This state of affairs did not sit well with the Achill man and he detailed the support the Republicans received from the ordinary people of Spain.
“I have travelled over 500 miles of this country and what I have seen I am quite sure we will win but it will take a long time and many a life lost.
“All along the line thousands of people meet us, even the school children with closed fists. The poor people are behind us and with their help we will win.
“Every day one sees hundreds of country men and women coming in to town offering their services to the militia,” he said.
‘Treated like a king’
Tommy Patten was wounded in battle subsequently and wrote another letter to Seán from hospital in Madrid on November 29,1936. It is possibly his last letter.
“Just a short note to say I am quite well again and will be joining the boys in a few days time. The people are so nice to me that I will feel ever so lonely leaving it. I am treated like a king. I get anything I were to ask for.”
He mentions he gets plenty of food and drink and also was treated to a hip bottle of whiskey.
His love for the ordinary Spaniards is as clear as his hatred for the actions of the Franco led nationalists.
“Seán if you travelled the world you would not find nicer people than the Spanish … More friendly than the Irish people.
“God is in no way just when he allows angels to fly from Franco artillery to kill these poor people who are fighting for a new world to live in,” he wrote.
The importance of the Civil War beyond Spain is clear to Tommy Patten with a Marxist reference.
“Spain has united the workers of the world. Never in history were they so united when you come to Spain you shake hands with the workers of the globe who know that Spain is the key of happiness not to Spain alone but to the workers of the world and we must fight and fight Hell to hold that key,” he wrote.
Tommy was a man of his word and, sadly, his words to his brother Owenie were prophetic. He took a bullet that could have killed a Spaniard and Tommy Patten lost lost his life on the night of December 16/17, 1936.Although his date of birth has been hard to confirm, one account says he died one day shy of his 26th birthday.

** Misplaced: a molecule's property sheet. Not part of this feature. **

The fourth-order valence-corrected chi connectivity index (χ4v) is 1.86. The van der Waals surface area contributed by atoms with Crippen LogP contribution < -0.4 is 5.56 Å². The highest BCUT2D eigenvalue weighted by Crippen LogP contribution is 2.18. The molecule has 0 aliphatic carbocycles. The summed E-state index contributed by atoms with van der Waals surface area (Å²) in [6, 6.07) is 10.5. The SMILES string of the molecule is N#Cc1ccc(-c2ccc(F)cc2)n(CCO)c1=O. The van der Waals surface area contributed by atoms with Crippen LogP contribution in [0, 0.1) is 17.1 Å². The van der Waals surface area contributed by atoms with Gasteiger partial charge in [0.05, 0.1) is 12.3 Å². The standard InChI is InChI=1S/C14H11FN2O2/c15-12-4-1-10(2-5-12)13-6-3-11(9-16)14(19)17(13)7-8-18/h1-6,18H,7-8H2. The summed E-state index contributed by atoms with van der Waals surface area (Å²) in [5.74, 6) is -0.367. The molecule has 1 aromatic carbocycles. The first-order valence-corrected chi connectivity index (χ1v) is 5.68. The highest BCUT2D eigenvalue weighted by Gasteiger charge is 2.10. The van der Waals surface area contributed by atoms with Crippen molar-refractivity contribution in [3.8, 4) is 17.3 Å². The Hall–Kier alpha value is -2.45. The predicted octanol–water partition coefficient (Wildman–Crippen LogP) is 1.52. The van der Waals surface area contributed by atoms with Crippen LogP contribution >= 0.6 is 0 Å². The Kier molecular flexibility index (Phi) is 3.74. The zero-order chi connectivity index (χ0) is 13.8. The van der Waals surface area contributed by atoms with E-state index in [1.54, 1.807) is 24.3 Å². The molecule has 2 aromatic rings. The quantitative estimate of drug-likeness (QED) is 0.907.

The Republicans were, ultimately, defeated by Franco’s forces and he went on to rule Spain as a dictator from 1939 until his death in 1975.
World War II would follow in the wake of the Spanish Civil War and many of the social tensions in Spain prevailed in that war too.
Tommy Patten is buried in Spain but back in his native Dooega, he has never been forgotten.
“We admire what he did. He was a very brave man. They all were. We are proud of him. He probably knew he wouldn’t be coming home,” said Ger Patten.
In the garden of the house where Tommy Patten grew up in Dooega on Achill Island sits a rose bush which has stood there for almost 100 years, despite the wild weather that sweeps in from the nearby bay.
It was brought home by Tommy Patten as a gift to his mother on one of his last trips to his native Achill Island before he went to Spain.
With his death, the importance of the rose bush grew. Its presence was keeping a part of Tommie alive.
His parents made sure to tell their son Michael and his wife Bridget to tend to it after they went. Bridget passed on the instruction to her son Ger and Ger’s wife Norma.
And so, 84 years after his death, the bush stands testimony to the fighting spirit in Tommy Patten. Battling against the odds.
This song is a tribute to Frank Ryan
Kit Conway and Dinny Coady too
Peter Daly, Charlie Regan and Hugh Bonar
Though many died I can but name a few
Danny Boyle, Blaser-Brown and Charlie Donnelly
Liam Tumilson and Jim Straney from the Falls
Jack Nalty, Tommy Patten and Frank Conroy
Jim Foley, Tony Fox and Dick O’Neill
Viva la Quinta Brigada
“No Pasaran”, the pledge that made them fight
“Adelante” is the cry around the hillside
Let us all remember them tonight
Viva la Quinta Brigada
Tommy Patten was one of 14 children. The list of siblings in full, from eldest to youngest, is as follows: Bridget, Catherine, Patrick, Martin, Julia, Mary, Anne, John, Sarah, Tommy, Owen, Margaret, Michael and Manus. The eldest, Bridget, didn’t meet her youngest sibling, Manus, until both were working as ‘tatie hokers’ (potato pickers) in Scotland.